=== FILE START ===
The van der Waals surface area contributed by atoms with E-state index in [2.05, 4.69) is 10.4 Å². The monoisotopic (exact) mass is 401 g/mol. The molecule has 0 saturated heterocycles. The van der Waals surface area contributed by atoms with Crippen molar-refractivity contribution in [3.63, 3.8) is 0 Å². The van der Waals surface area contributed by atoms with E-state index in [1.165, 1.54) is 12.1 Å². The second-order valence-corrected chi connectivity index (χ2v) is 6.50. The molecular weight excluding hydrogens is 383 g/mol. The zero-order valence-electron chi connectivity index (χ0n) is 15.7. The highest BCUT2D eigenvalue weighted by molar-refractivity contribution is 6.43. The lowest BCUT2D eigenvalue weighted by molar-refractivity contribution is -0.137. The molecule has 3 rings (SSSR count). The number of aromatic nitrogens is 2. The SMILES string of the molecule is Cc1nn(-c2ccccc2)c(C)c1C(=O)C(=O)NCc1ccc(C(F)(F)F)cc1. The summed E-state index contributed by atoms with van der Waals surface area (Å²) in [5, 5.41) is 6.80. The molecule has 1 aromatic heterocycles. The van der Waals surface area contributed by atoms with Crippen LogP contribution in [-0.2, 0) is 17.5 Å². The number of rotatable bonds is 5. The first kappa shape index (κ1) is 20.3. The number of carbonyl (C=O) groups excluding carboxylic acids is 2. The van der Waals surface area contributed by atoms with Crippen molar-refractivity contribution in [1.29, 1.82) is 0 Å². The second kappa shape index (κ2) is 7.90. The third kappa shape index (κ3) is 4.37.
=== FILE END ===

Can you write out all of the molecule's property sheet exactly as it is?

The van der Waals surface area contributed by atoms with E-state index in [2.05, 4.69) is 10.4 Å². The monoisotopic (exact) mass is 401 g/mol. The molecule has 0 saturated heterocycles. The van der Waals surface area contributed by atoms with Crippen molar-refractivity contribution in [3.63, 3.8) is 0 Å². The van der Waals surface area contributed by atoms with E-state index in [1.165, 1.54) is 12.1 Å². The second-order valence-corrected chi connectivity index (χ2v) is 6.50. The molecular weight excluding hydrogens is 383 g/mol. The zero-order valence-electron chi connectivity index (χ0n) is 15.7. The highest BCUT2D eigenvalue weighted by molar-refractivity contribution is 6.43. The lowest BCUT2D eigenvalue weighted by molar-refractivity contribution is -0.137. The molecule has 3 rings (SSSR count). The number of aromatic nitrogens is 2. The SMILES string of the molecule is Cc1nn(-c2ccccc2)c(C)c1C(=O)C(=O)NCc1ccc(C(F)(F)F)cc1. The summed E-state index contributed by atoms with van der Waals surface area (Å²) in [5, 5.41) is 6.80. The molecule has 1 aromatic heterocycles. The van der Waals surface area contributed by atoms with Crippen LogP contribution in [-0.2, 0) is 17.5 Å². The number of rotatable bonds is 5. The first kappa shape index (κ1) is 20.3. The number of carbonyl (C=O) groups excluding carboxylic acids is 2. The van der Waals surface area contributed by atoms with Crippen molar-refractivity contribution in [1.29, 1.82) is 0 Å². The second kappa shape index (κ2) is 7.90. The third kappa shape index (κ3) is 4.37.